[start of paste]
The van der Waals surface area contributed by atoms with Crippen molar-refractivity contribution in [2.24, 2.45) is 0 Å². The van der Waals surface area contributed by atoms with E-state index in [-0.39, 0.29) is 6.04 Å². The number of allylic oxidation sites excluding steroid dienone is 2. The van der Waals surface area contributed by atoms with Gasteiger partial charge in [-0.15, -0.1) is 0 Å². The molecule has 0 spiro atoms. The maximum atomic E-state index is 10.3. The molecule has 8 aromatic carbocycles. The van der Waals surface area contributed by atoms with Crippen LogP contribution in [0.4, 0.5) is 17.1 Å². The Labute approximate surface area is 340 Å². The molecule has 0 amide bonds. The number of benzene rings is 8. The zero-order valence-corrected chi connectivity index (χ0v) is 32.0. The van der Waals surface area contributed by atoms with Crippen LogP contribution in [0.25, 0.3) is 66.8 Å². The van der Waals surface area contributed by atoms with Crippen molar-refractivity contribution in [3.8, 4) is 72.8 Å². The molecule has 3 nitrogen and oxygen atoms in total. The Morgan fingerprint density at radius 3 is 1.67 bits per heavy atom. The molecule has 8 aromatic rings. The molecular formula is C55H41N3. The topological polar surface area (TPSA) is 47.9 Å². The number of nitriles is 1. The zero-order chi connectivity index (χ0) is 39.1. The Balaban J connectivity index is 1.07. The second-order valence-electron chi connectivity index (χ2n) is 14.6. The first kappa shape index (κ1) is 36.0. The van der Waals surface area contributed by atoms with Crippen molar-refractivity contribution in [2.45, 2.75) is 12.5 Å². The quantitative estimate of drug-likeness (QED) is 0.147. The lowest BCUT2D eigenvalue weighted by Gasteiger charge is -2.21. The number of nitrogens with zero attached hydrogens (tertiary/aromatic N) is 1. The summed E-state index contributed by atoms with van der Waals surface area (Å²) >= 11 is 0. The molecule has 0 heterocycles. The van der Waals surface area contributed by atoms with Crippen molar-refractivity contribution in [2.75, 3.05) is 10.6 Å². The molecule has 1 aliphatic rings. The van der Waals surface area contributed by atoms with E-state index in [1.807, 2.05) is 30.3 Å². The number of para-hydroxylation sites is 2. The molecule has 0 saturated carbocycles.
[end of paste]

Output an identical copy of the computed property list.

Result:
The van der Waals surface area contributed by atoms with Crippen molar-refractivity contribution in [2.24, 2.45) is 0 Å². The van der Waals surface area contributed by atoms with E-state index in [-0.39, 0.29) is 6.04 Å². The number of allylic oxidation sites excluding steroid dienone is 2. The van der Waals surface area contributed by atoms with Gasteiger partial charge in [-0.15, -0.1) is 0 Å². The molecule has 0 spiro atoms. The maximum atomic E-state index is 10.3. The molecule has 8 aromatic carbocycles. The van der Waals surface area contributed by atoms with Crippen LogP contribution in [0.4, 0.5) is 17.1 Å². The Labute approximate surface area is 340 Å². The molecule has 0 amide bonds. The number of benzene rings is 8. The zero-order valence-corrected chi connectivity index (χ0v) is 32.0. The van der Waals surface area contributed by atoms with Crippen LogP contribution in [0.25, 0.3) is 66.8 Å². The van der Waals surface area contributed by atoms with Crippen molar-refractivity contribution in [3.8, 4) is 72.8 Å². The molecule has 3 nitrogen and oxygen atoms in total. The Morgan fingerprint density at radius 3 is 1.67 bits per heavy atom. The molecule has 8 aromatic rings. The molecular formula is C55H41N3. The topological polar surface area (TPSA) is 47.9 Å². The number of nitriles is 1. The zero-order chi connectivity index (χ0) is 39.1. The Balaban J connectivity index is 1.07. The second-order valence-electron chi connectivity index (χ2n) is 14.6. The first kappa shape index (κ1) is 36.0. The van der Waals surface area contributed by atoms with Crippen molar-refractivity contribution in [2.45, 2.75) is 12.5 Å². The quantitative estimate of drug-likeness (QED) is 0.147. The lowest BCUT2D eigenvalue weighted by Gasteiger charge is -2.21. The number of nitrogens with zero attached hydrogens (tertiary/aromatic N) is 1. The summed E-state index contributed by atoms with van der Waals surface area (Å²) >= 11 is 0. The molecule has 0 heterocycles. The van der Waals surface area contributed by atoms with Crippen molar-refractivity contribution in [2.75, 3.05) is 10.6 Å². The molecule has 1 aliphatic rings. The van der Waals surface area contributed by atoms with E-state index in [1.807, 2.05) is 30.3 Å². The number of para-hydroxylation sites is 2. The molecule has 0 saturated carbocycles.